Bank of America, the World’s Most Unstable Bank, is inexplicable at this point in their corporate life cycle. I continue to have the vague, hopeful feeling that BAC has moved on from the very worst of their troubles. However, doom is most likely alive and well in the background and may be in the form of junk mortgage repurchases and retribution for various morally reprehensible deeds performed. For now, a sigh of relief is in order as we wait and see what financial catastrophe the next quarter might bring.
CEO Brian Moynihan continues cleaning up the carnage from the biggest debacle in American banking history. Moynihan announced last quarter Project New BAC: a multi-year, multi-billion dollar cost cutting plan which will include a workforce reduction of tens of thousands. The past “banking” model was broken (actually it shattered and collapsed into rubble).
The foremost problem is contingent liabilities, ongoing legacy losses, that surface and the lawsuits and government regulatory actions that result. After reserving billions of dollars, the worst of the incredible and extraordinary losses appear accounted for. Only time and fate will tell.
Therefore financial performance is and will be volatile. Risk management consists of all hands on deck searching the skies for incoming realized losses and hoping they are adequately reserved for. Financial position has stabilized and capital is actually strong.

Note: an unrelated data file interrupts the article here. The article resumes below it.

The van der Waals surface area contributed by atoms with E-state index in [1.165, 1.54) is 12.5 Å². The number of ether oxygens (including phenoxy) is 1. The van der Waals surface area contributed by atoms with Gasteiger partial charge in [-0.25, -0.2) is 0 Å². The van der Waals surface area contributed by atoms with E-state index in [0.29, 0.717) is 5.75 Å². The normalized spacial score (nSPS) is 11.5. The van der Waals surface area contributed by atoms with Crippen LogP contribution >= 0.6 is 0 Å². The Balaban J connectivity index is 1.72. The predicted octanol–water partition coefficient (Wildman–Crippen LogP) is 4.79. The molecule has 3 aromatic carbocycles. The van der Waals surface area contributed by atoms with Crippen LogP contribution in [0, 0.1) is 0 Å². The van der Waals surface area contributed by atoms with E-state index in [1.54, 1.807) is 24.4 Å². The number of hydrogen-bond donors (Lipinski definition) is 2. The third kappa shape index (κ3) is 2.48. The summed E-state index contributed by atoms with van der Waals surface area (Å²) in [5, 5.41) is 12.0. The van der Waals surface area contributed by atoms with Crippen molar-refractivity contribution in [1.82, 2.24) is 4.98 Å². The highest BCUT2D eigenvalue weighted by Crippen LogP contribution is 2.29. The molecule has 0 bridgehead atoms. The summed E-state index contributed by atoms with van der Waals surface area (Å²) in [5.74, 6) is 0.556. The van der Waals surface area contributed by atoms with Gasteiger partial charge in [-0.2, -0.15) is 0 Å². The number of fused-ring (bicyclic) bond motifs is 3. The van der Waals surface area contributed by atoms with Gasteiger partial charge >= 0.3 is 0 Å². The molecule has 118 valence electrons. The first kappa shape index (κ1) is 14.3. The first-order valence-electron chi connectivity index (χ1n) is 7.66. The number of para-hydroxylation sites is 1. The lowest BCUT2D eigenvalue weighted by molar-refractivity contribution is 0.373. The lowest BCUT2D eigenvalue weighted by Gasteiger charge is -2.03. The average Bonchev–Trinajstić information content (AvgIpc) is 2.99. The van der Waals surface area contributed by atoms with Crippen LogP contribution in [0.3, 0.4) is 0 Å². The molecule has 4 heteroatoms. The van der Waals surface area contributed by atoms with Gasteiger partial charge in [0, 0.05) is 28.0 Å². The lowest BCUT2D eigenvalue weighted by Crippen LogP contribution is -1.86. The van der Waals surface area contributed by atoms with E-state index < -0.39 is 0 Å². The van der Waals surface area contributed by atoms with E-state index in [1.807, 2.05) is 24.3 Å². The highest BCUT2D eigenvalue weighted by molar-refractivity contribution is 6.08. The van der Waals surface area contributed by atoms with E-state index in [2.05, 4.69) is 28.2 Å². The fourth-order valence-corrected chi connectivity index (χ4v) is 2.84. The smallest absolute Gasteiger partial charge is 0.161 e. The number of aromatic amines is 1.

At QE 9-30-12, I have rated Bank of America a “B-” on a scale of A+ to G-. This is a downgrade from “B” at the prior QE 6-30-12. The median rating is “D” and the average rating at QE 6-30-12 was “C”. Financial position is weighted more than financial performance. The QE 6-30-12 bank ratings review is here.
“We are doing more business with our customers and clients: Deposits are up; mortgage originations are up; we surpassed 11 million in mobile customers; small business lending is up 27 percent year over year; loans to our commercial clients rose for the seventh consecutive quarter; and our corporate clients made us the second-ranked global investment banking firm,” said Brian Moynihan, chief executive officer. “Our strategy is taking hold even as we work through a challenging economy and continue to clean up legacy issues.”
“Our focus on strengthening the balance sheet continued this quarter,” said Chief Financial Officer Bruce Thompson. “We ended the quarter with record Tier 1 common capital ratio of 11.41 percent and an estimated Basel 3 Tier 1 common capital ratio of 8.97 percent, up from 7.95 percent as of the second quarter of 20121. With these gains, we have turned our attention to driving core earnings.”